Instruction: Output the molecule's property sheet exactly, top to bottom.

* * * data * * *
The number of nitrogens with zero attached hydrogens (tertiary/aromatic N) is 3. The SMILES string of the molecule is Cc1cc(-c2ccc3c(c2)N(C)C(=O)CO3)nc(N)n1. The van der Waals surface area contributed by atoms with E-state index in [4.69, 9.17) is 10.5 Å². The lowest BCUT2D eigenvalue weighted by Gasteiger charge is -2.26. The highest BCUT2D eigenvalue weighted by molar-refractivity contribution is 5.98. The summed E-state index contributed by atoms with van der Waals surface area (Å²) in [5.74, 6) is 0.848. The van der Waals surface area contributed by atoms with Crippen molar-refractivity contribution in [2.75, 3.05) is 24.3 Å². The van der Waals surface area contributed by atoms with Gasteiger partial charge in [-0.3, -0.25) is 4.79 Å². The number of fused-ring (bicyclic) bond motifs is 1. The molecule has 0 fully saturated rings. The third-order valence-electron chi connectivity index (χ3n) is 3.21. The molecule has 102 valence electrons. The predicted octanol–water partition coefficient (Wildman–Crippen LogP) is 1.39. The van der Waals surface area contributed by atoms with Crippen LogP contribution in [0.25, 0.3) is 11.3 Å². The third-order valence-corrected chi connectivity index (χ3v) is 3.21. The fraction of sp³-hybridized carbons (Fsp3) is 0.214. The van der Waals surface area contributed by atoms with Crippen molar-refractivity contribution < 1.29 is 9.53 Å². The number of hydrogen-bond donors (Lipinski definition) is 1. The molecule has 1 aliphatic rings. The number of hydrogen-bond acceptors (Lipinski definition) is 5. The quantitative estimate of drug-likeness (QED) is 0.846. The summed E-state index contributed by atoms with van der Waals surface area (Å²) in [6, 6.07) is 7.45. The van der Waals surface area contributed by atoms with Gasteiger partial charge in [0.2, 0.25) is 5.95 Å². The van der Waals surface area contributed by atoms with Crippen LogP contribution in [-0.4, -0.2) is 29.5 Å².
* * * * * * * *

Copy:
The number of nitrogens with zero attached hydrogens (tertiary/aromatic N) is 3. The SMILES string of the molecule is Cc1cc(-c2ccc3c(c2)N(C)C(=O)CO3)nc(N)n1. The van der Waals surface area contributed by atoms with E-state index in [4.69, 9.17) is 10.5 Å². The lowest BCUT2D eigenvalue weighted by Gasteiger charge is -2.26. The highest BCUT2D eigenvalue weighted by molar-refractivity contribution is 5.98. The summed E-state index contributed by atoms with van der Waals surface area (Å²) in [5.74, 6) is 0.848. The van der Waals surface area contributed by atoms with Crippen molar-refractivity contribution in [2.75, 3.05) is 24.3 Å². The van der Waals surface area contributed by atoms with Gasteiger partial charge in [-0.3, -0.25) is 4.79 Å². The number of fused-ring (bicyclic) bond motifs is 1. The molecule has 0 fully saturated rings. The third-order valence-electron chi connectivity index (χ3n) is 3.21. The molecule has 102 valence electrons. The predicted octanol–water partition coefficient (Wildman–Crippen LogP) is 1.39. The van der Waals surface area contributed by atoms with Crippen LogP contribution in [0.25, 0.3) is 11.3 Å². The third-order valence-corrected chi connectivity index (χ3v) is 3.21. The fraction of sp³-hybridized carbons (Fsp3) is 0.214. The van der Waals surface area contributed by atoms with Crippen molar-refractivity contribution < 1.29 is 9.53 Å². The number of hydrogen-bond donors (Lipinski definition) is 1. The molecule has 1 aliphatic rings. The number of hydrogen-bond acceptors (Lipinski definition) is 5. The quantitative estimate of drug-likeness (QED) is 0.846. The summed E-state index contributed by atoms with van der Waals surface area (Å²) in [6, 6.07) is 7.45. The van der Waals surface area contributed by atoms with Gasteiger partial charge in [0.2, 0.25) is 5.95 Å². The van der Waals surface area contributed by atoms with Crippen LogP contribution in [-0.4, -0.2) is 29.5 Å².